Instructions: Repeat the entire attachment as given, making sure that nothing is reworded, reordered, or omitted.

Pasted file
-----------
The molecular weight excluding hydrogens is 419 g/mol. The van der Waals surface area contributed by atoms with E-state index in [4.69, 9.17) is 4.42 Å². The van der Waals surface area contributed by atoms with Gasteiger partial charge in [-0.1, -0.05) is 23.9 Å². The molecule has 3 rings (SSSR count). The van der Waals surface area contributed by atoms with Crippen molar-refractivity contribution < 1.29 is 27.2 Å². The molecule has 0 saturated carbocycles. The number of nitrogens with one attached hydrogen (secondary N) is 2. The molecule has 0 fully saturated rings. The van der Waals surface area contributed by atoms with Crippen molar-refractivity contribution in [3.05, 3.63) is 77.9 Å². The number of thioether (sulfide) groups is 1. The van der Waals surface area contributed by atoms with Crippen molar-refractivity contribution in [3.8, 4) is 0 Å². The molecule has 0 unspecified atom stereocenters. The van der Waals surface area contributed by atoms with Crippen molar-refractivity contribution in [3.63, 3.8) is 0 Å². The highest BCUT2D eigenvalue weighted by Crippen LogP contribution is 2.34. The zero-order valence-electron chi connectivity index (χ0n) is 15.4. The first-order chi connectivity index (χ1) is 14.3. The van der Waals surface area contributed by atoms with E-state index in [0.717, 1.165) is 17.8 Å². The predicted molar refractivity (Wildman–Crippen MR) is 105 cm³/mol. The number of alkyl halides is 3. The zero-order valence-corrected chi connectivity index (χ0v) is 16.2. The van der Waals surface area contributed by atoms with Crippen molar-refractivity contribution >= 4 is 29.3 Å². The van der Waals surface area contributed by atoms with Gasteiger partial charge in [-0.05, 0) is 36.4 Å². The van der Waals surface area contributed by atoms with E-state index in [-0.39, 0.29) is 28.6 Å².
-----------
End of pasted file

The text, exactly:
The molecular weight excluding hydrogens is 419 g/mol. The van der Waals surface area contributed by atoms with E-state index in [4.69, 9.17) is 4.42 Å². The van der Waals surface area contributed by atoms with Gasteiger partial charge in [-0.1, -0.05) is 23.9 Å². The molecule has 3 rings (SSSR count). The van der Waals surface area contributed by atoms with Crippen molar-refractivity contribution < 1.29 is 27.2 Å². The molecule has 0 saturated carbocycles. The number of nitrogens with one attached hydrogen (secondary N) is 2. The molecule has 0 fully saturated rings. The van der Waals surface area contributed by atoms with Crippen molar-refractivity contribution in [3.05, 3.63) is 77.9 Å². The number of thioether (sulfide) groups is 1. The van der Waals surface area contributed by atoms with Crippen molar-refractivity contribution in [3.8, 4) is 0 Å². The molecule has 0 unspecified atom stereocenters. The van der Waals surface area contributed by atoms with Crippen molar-refractivity contribution in [3.63, 3.8) is 0 Å². The highest BCUT2D eigenvalue weighted by Crippen LogP contribution is 2.34. The zero-order valence-electron chi connectivity index (χ0n) is 15.4. The first-order chi connectivity index (χ1) is 14.3. The van der Waals surface area contributed by atoms with E-state index in [0.717, 1.165) is 17.8 Å². The predicted molar refractivity (Wildman–Crippen MR) is 105 cm³/mol. The number of alkyl halides is 3. The zero-order valence-corrected chi connectivity index (χ0v) is 16.2. The van der Waals surface area contributed by atoms with Crippen molar-refractivity contribution >= 4 is 29.3 Å². The van der Waals surface area contributed by atoms with Gasteiger partial charge in [-0.05, 0) is 36.4 Å². The van der Waals surface area contributed by atoms with E-state index in [-0.39, 0.29) is 28.6 Å².